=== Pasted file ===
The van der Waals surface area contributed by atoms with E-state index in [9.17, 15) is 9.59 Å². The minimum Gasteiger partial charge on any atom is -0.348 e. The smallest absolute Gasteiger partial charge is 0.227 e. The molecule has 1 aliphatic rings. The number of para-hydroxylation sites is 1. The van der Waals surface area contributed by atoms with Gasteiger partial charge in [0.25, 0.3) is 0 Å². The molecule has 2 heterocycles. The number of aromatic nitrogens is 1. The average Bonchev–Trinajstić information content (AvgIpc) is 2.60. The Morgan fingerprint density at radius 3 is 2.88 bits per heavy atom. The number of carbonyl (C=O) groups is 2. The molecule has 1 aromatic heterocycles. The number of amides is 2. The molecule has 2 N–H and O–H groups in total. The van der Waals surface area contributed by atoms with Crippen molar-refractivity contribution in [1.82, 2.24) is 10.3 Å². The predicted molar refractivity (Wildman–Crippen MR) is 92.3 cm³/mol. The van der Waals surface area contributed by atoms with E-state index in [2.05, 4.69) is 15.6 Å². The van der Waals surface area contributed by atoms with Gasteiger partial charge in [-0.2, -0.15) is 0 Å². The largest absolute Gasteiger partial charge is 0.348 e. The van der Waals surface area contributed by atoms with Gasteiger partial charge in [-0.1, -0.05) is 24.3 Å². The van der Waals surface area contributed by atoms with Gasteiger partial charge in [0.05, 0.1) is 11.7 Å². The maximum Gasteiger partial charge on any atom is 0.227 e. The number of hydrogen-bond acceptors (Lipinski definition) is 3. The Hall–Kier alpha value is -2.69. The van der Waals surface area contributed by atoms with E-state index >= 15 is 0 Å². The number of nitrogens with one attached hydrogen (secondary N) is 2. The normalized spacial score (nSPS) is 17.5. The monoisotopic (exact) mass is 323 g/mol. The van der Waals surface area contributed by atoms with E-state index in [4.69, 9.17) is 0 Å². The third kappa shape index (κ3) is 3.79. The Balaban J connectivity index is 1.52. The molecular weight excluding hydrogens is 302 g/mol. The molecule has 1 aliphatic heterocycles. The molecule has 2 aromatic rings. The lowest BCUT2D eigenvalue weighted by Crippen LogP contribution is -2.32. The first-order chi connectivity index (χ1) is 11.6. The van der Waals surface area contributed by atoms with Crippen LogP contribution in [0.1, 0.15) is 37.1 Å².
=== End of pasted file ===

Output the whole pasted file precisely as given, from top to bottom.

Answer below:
The van der Waals surface area contributed by atoms with E-state index in [9.17, 15) is 9.59 Å². The minimum Gasteiger partial charge on any atom is -0.348 e. The smallest absolute Gasteiger partial charge is 0.227 e. The molecule has 1 aliphatic rings. The number of para-hydroxylation sites is 1. The van der Waals surface area contributed by atoms with Gasteiger partial charge in [0.25, 0.3) is 0 Å². The molecule has 2 heterocycles. The number of aromatic nitrogens is 1. The average Bonchev–Trinajstić information content (AvgIpc) is 2.60. The Morgan fingerprint density at radius 3 is 2.88 bits per heavy atom. The number of carbonyl (C=O) groups is 2. The molecule has 1 aromatic heterocycles. The number of amides is 2. The molecule has 2 N–H and O–H groups in total. The van der Waals surface area contributed by atoms with Crippen molar-refractivity contribution in [1.82, 2.24) is 10.3 Å². The predicted molar refractivity (Wildman–Crippen MR) is 92.3 cm³/mol. The van der Waals surface area contributed by atoms with E-state index in [2.05, 4.69) is 15.6 Å². The van der Waals surface area contributed by atoms with Gasteiger partial charge in [-0.2, -0.15) is 0 Å². The largest absolute Gasteiger partial charge is 0.348 e. The van der Waals surface area contributed by atoms with Gasteiger partial charge in [-0.1, -0.05) is 24.3 Å². The van der Waals surface area contributed by atoms with Gasteiger partial charge in [0.05, 0.1) is 11.7 Å². The maximum Gasteiger partial charge on any atom is 0.227 e. The number of hydrogen-bond acceptors (Lipinski definition) is 3. The Hall–Kier alpha value is -2.69. The van der Waals surface area contributed by atoms with E-state index >= 15 is 0 Å². The number of nitrogens with one attached hydrogen (secondary N) is 2. The normalized spacial score (nSPS) is 17.5. The monoisotopic (exact) mass is 323 g/mol. The van der Waals surface area contributed by atoms with E-state index in [4.69, 9.17) is 0 Å². The third kappa shape index (κ3) is 3.79. The Balaban J connectivity index is 1.52. The molecular weight excluding hydrogens is 302 g/mol. The molecule has 1 aliphatic heterocycles. The molecule has 2 aromatic rings. The lowest BCUT2D eigenvalue weighted by Crippen LogP contribution is -2.32. The first-order chi connectivity index (χ1) is 11.6. The van der Waals surface area contributed by atoms with Crippen LogP contribution in [0.1, 0.15) is 37.1 Å².